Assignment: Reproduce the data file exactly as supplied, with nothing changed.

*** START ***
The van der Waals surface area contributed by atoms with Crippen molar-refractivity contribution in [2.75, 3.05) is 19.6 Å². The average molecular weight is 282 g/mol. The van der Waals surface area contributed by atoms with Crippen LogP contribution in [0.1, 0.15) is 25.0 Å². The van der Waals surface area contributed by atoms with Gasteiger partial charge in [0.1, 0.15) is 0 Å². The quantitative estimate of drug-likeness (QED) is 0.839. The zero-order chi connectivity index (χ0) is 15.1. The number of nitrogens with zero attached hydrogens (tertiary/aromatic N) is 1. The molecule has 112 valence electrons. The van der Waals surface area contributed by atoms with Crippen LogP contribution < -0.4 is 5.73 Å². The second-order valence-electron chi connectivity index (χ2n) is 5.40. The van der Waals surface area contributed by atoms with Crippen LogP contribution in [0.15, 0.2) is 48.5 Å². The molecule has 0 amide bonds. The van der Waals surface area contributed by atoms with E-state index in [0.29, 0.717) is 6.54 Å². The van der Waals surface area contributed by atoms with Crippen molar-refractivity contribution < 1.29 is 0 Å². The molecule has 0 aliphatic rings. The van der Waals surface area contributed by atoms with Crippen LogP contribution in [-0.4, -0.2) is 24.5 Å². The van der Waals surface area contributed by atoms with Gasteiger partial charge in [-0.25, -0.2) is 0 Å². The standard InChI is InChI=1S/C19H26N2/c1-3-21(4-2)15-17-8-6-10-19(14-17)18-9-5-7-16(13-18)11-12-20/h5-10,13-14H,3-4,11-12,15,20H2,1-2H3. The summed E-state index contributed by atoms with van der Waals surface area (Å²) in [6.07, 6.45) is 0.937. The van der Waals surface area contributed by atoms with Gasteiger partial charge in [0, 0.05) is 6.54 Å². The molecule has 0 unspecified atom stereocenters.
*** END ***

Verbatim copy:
The van der Waals surface area contributed by atoms with Crippen molar-refractivity contribution in [2.75, 3.05) is 19.6 Å². The average molecular weight is 282 g/mol. The van der Waals surface area contributed by atoms with Crippen LogP contribution in [0.1, 0.15) is 25.0 Å². The van der Waals surface area contributed by atoms with Gasteiger partial charge in [0.1, 0.15) is 0 Å². The quantitative estimate of drug-likeness (QED) is 0.839. The zero-order chi connectivity index (χ0) is 15.1. The number of nitrogens with zero attached hydrogens (tertiary/aromatic N) is 1. The molecule has 112 valence electrons. The van der Waals surface area contributed by atoms with Crippen LogP contribution < -0.4 is 5.73 Å². The second-order valence-electron chi connectivity index (χ2n) is 5.40. The van der Waals surface area contributed by atoms with Crippen LogP contribution in [0.15, 0.2) is 48.5 Å². The molecule has 0 amide bonds. The van der Waals surface area contributed by atoms with E-state index in [0.29, 0.717) is 6.54 Å². The van der Waals surface area contributed by atoms with Crippen molar-refractivity contribution < 1.29 is 0 Å². The molecule has 0 aliphatic rings. The van der Waals surface area contributed by atoms with Crippen LogP contribution in [-0.4, -0.2) is 24.5 Å². The van der Waals surface area contributed by atoms with Gasteiger partial charge in [-0.25, -0.2) is 0 Å². The standard InChI is InChI=1S/C19H26N2/c1-3-21(4-2)15-17-8-6-10-19(14-17)18-9-5-7-16(13-18)11-12-20/h5-10,13-14H,3-4,11-12,15,20H2,1-2H3. The summed E-state index contributed by atoms with van der Waals surface area (Å²) in [6.07, 6.45) is 0.937. The van der Waals surface area contributed by atoms with Gasteiger partial charge in [0, 0.05) is 6.54 Å². The molecule has 0 unspecified atom stereocenters.